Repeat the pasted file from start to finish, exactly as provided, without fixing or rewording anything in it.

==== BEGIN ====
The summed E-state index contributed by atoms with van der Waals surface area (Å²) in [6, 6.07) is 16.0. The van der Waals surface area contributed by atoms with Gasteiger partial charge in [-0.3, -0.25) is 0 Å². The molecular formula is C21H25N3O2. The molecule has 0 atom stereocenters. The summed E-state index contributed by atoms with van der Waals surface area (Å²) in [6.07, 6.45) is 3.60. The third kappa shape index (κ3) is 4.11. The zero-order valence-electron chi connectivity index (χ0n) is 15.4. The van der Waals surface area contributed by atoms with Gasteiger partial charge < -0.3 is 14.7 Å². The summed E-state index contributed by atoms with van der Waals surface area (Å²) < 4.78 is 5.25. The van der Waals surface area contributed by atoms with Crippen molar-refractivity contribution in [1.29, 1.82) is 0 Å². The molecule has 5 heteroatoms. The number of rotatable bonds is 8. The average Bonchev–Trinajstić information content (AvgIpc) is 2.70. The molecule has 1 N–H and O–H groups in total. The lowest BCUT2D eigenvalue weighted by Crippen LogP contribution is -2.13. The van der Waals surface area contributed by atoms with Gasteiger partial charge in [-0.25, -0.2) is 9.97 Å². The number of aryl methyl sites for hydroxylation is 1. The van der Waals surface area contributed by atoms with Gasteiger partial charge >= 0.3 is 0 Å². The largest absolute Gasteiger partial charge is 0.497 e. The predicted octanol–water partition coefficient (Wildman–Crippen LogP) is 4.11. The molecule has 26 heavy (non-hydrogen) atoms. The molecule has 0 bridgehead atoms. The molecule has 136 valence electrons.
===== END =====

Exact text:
The summed E-state index contributed by atoms with van der Waals surface area (Å²) in [6, 6.07) is 16.0. The van der Waals surface area contributed by atoms with Gasteiger partial charge in [-0.3, -0.25) is 0 Å². The molecular formula is C21H25N3O2. The molecule has 0 atom stereocenters. The summed E-state index contributed by atoms with van der Waals surface area (Å²) in [6.07, 6.45) is 3.60. The third kappa shape index (κ3) is 4.11. The zero-order valence-electron chi connectivity index (χ0n) is 15.4. The van der Waals surface area contributed by atoms with Gasteiger partial charge < -0.3 is 14.7 Å². The summed E-state index contributed by atoms with van der Waals surface area (Å²) < 4.78 is 5.25. The van der Waals surface area contributed by atoms with Crippen molar-refractivity contribution in [1.29, 1.82) is 0 Å². The molecule has 5 heteroatoms. The number of rotatable bonds is 8. The average Bonchev–Trinajstić information content (AvgIpc) is 2.70. The molecule has 1 N–H and O–H groups in total. The lowest BCUT2D eigenvalue weighted by Crippen LogP contribution is -2.13. The van der Waals surface area contributed by atoms with Gasteiger partial charge in [-0.25, -0.2) is 9.97 Å². The number of aryl methyl sites for hydroxylation is 1. The van der Waals surface area contributed by atoms with Gasteiger partial charge >= 0.3 is 0 Å². The largest absolute Gasteiger partial charge is 0.497 e. The predicted octanol–water partition coefficient (Wildman–Crippen LogP) is 4.11. The molecule has 26 heavy (non-hydrogen) atoms. The molecule has 0 bridgehead atoms. The molecule has 136 valence electrons.